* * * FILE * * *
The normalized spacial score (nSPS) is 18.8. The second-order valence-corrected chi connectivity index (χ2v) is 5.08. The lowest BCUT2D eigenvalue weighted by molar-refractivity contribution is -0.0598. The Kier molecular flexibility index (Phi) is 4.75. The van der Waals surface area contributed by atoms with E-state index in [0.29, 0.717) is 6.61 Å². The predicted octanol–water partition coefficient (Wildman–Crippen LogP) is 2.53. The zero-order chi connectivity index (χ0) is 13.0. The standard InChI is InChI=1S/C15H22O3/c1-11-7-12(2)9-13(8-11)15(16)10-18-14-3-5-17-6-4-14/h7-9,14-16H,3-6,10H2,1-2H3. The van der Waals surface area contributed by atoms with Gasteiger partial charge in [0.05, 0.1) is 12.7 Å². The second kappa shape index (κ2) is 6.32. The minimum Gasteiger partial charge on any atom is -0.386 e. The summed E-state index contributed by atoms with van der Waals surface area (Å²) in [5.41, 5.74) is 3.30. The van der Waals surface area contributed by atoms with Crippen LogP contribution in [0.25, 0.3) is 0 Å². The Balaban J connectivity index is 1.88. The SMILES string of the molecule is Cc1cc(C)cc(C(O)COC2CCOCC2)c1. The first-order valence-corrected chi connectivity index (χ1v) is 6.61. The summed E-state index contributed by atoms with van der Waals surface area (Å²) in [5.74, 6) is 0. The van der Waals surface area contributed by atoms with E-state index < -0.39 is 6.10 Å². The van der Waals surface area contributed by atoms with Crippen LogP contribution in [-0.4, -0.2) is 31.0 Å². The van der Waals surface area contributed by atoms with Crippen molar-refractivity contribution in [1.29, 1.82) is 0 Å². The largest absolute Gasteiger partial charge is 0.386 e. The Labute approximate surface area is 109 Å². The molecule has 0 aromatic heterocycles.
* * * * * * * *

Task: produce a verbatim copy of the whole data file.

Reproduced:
The normalized spacial score (nSPS) is 18.8. The second-order valence-corrected chi connectivity index (χ2v) is 5.08. The lowest BCUT2D eigenvalue weighted by molar-refractivity contribution is -0.0598. The Kier molecular flexibility index (Phi) is 4.75. The van der Waals surface area contributed by atoms with E-state index in [0.29, 0.717) is 6.61 Å². The predicted octanol–water partition coefficient (Wildman–Crippen LogP) is 2.53. The zero-order chi connectivity index (χ0) is 13.0. The standard InChI is InChI=1S/C15H22O3/c1-11-7-12(2)9-13(8-11)15(16)10-18-14-3-5-17-6-4-14/h7-9,14-16H,3-6,10H2,1-2H3. The van der Waals surface area contributed by atoms with Gasteiger partial charge in [0.05, 0.1) is 12.7 Å². The second kappa shape index (κ2) is 6.32. The minimum Gasteiger partial charge on any atom is -0.386 e. The summed E-state index contributed by atoms with van der Waals surface area (Å²) in [5.41, 5.74) is 3.30. The van der Waals surface area contributed by atoms with Crippen LogP contribution in [0.25, 0.3) is 0 Å². The Balaban J connectivity index is 1.88. The SMILES string of the molecule is Cc1cc(C)cc(C(O)COC2CCOCC2)c1. The first-order valence-corrected chi connectivity index (χ1v) is 6.61. The summed E-state index contributed by atoms with van der Waals surface area (Å²) in [5.74, 6) is 0. The van der Waals surface area contributed by atoms with E-state index < -0.39 is 6.10 Å². The van der Waals surface area contributed by atoms with Crippen LogP contribution in [-0.4, -0.2) is 31.0 Å². The van der Waals surface area contributed by atoms with Crippen molar-refractivity contribution in [1.29, 1.82) is 0 Å². The largest absolute Gasteiger partial charge is 0.386 e. The Labute approximate surface area is 109 Å². The molecule has 0 aromatic heterocycles.